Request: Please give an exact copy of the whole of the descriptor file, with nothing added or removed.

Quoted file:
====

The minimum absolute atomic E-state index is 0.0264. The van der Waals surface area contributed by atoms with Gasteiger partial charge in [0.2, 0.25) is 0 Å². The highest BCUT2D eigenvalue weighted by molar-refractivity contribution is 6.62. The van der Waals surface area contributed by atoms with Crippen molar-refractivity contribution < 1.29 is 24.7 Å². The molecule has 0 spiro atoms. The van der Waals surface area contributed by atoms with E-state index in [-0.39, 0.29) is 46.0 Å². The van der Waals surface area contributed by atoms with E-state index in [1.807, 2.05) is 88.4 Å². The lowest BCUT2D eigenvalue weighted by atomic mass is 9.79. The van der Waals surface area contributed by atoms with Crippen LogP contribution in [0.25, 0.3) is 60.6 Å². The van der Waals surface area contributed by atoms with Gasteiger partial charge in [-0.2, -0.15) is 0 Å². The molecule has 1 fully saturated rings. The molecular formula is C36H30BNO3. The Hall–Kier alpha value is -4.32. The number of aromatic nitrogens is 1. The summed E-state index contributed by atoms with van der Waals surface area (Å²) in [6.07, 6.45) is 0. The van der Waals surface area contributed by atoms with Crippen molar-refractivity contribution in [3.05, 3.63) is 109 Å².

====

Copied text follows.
The minimum absolute atomic E-state index is 0.0264. The van der Waals surface area contributed by atoms with Gasteiger partial charge in [0.2, 0.25) is 0 Å². The highest BCUT2D eigenvalue weighted by molar-refractivity contribution is 6.62. The van der Waals surface area contributed by atoms with Crippen molar-refractivity contribution < 1.29 is 24.7 Å². The molecule has 0 spiro atoms. The van der Waals surface area contributed by atoms with E-state index in [-0.39, 0.29) is 46.0 Å². The van der Waals surface area contributed by atoms with E-state index in [1.807, 2.05) is 88.4 Å². The lowest BCUT2D eigenvalue weighted by atomic mass is 9.79. The van der Waals surface area contributed by atoms with Crippen LogP contribution in [0.25, 0.3) is 60.6 Å². The van der Waals surface area contributed by atoms with Gasteiger partial charge in [-0.2, -0.15) is 0 Å². The molecule has 1 fully saturated rings. The molecular formula is C36H30BNO3. The Hall–Kier alpha value is -4.32. The number of aromatic nitrogens is 1. The summed E-state index contributed by atoms with van der Waals surface area (Å²) in [6.07, 6.45) is 0. The van der Waals surface area contributed by atoms with Crippen molar-refractivity contribution in [3.05, 3.63) is 109 Å².